Canada Goose Brood Habitat Use

researcher with goose

Since the late 1960s, the Mid-Continent Population (MCP) of lesser snow geese has increased in size three-fold. This dramatic increase in numbers of lesser snow geese has been accompanied by significant habitat degradation as a result of grazing and grubbing by geese. Destruction of snow goose brood rearing habitat near La Pérouse Bay has likely resulted in brood movement along the Hudson Bay coastline into traditional Canada goose brood rearing habitats. Beginning in the early to mid-1980s, snow geese at the La Pérouse Bay colony have used coastal marsh habitats at the Cape Churchill study area for foraging and brood rearing; areas previously used primarily by Canada geese for brood rearing. The shift in snow goose brood rearing areas has resulted in a gradual shift in nesting areas of younger breeding birds, and an increasing proportion of snow geese using traditional Canada goose brood rearing areas. The consequences of high numbers of MCP lesser snow geese and concurrent habitat degradation for other species are not clear and information regarding impacts on other species is lacking. The level of interaction between snow geese and Canada geese on traditional Canada goose brood rearing areas is unknown.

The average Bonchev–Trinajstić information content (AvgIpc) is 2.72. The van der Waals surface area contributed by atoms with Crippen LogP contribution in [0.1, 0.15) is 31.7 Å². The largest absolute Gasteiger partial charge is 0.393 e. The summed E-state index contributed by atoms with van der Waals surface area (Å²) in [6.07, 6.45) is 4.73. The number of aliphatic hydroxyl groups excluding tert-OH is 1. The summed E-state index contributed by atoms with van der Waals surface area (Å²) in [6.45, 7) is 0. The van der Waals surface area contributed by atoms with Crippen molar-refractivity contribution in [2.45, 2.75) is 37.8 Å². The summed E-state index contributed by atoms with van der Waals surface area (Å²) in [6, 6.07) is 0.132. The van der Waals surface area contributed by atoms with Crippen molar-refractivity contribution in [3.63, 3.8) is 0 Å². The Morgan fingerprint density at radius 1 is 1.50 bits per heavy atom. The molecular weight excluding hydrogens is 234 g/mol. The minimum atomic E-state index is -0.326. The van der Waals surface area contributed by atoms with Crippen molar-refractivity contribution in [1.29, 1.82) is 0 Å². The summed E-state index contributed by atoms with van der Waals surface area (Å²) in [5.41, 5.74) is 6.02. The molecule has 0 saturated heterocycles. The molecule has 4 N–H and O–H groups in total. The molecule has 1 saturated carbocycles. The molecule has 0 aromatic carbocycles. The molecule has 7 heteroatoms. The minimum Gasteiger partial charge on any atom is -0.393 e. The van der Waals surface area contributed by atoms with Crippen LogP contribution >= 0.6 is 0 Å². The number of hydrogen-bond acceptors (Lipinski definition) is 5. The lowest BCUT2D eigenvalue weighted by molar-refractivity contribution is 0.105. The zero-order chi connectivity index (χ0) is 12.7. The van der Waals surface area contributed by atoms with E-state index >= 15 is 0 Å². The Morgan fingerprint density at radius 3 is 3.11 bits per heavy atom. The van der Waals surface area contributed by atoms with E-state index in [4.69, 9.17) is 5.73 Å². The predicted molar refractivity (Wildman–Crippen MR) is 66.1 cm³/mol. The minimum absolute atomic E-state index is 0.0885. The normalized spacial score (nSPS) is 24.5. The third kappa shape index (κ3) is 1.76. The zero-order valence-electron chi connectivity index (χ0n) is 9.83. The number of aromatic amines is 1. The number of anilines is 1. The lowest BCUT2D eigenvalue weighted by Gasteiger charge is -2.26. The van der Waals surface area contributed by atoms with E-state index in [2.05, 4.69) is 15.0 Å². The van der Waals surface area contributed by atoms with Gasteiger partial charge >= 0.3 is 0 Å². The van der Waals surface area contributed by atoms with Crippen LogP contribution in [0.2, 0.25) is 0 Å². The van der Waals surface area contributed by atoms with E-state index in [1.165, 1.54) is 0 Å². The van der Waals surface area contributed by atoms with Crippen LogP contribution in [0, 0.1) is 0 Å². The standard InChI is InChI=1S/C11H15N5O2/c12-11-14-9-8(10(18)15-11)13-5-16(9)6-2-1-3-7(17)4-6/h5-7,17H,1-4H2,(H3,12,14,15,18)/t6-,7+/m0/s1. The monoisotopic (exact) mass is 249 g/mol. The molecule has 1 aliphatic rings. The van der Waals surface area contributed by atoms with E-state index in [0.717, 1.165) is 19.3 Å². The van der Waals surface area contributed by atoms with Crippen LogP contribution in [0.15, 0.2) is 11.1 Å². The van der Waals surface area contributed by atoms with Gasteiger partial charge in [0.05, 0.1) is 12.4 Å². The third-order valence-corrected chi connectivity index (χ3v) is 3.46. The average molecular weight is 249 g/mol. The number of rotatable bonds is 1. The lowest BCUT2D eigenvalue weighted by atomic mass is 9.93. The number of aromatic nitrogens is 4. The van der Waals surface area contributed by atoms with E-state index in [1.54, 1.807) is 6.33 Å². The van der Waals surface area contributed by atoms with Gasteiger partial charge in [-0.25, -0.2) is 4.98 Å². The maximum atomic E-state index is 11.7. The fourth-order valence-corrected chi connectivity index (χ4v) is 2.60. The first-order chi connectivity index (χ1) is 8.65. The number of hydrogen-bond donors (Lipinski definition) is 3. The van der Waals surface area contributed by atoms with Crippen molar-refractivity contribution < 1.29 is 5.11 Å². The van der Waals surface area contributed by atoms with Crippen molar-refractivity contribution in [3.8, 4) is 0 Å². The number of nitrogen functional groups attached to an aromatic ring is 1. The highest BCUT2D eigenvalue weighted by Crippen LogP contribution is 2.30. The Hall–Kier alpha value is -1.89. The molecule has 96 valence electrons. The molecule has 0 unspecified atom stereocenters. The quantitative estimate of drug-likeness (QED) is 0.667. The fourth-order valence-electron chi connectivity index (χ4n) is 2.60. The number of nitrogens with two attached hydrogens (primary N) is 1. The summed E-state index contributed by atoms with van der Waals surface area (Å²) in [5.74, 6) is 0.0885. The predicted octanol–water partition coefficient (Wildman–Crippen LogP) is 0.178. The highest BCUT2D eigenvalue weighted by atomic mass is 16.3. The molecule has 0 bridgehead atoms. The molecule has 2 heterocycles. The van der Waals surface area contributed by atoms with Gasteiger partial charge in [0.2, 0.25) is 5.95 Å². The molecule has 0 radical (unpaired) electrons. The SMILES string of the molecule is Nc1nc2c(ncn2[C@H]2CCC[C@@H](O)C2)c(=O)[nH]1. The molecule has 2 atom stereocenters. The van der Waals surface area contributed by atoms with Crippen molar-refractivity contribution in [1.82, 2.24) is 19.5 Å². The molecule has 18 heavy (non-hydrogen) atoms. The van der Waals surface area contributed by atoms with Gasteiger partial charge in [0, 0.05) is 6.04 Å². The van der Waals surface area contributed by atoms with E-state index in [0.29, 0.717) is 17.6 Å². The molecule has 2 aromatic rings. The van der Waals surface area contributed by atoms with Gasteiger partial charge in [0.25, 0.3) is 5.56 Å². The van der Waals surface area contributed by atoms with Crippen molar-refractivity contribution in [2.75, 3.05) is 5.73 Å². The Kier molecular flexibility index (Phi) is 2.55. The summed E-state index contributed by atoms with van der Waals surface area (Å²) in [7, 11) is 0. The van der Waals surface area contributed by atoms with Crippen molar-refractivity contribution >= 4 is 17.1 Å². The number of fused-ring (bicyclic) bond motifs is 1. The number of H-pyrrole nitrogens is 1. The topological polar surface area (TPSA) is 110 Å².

Extensive data on both snow geese (La Pérouse Bay and the Hudson Bay Project) and Canada geese exist for the last 25 years, and the close proximity of study sites at La Pérouse Bay and Cape Churchill make it possible to more closely investigate the interaction between breeding snow geese and Canada geese at Cape Churchill than at any other site. To better understand the potential influence of snow geese on Canada geese during the breeding season we initiated a radio telemetry study in 1999. Our objectives were to:

  1. document current patterns of movements and habitat use of Canada goose broods
  2. relate current movements and habitat use patterns to historical information on Canada goose broods
  3. relate observed changes in movements and habitat use to changes in snow goose abundance and distribution.


Nack, R.R. 2003. Brood movements and distribution of Eastern Prairie Population (EPP) Canada geese (Branta canadensis interior) in northern Manitoba: Potential influence of increased snow goose (Chen caerulescens caerulescens) abundance. Thesis, University of Minnesota, St. Paul, Minnesota, USA. 66pp.

______ and D.E. Andersen. 2004. Distribution of Eastern Prairie Population Canada goose broods, 1977-2002: potential influence of snow geese. Pages 130-136 in T.J. Moser, R.D. Lien, K.C. VerCauteren, K.F. Abraham, D.E. Andersen, J.G. Bruggink, J.M. Colucey, D.A. Graber, J.O. Leafloor, D.R. Luukkonen, and R.R. Trost, editors. Proceedings of the 2003 International Canada Goose Symposium. Madison, WI, USA.

______ and D.E. Andersen. 2006. Brood movement of Eastern Prairie Population Canada geese: potential influence of light goose abundance. Journal of Wildlife Management 70:435-442.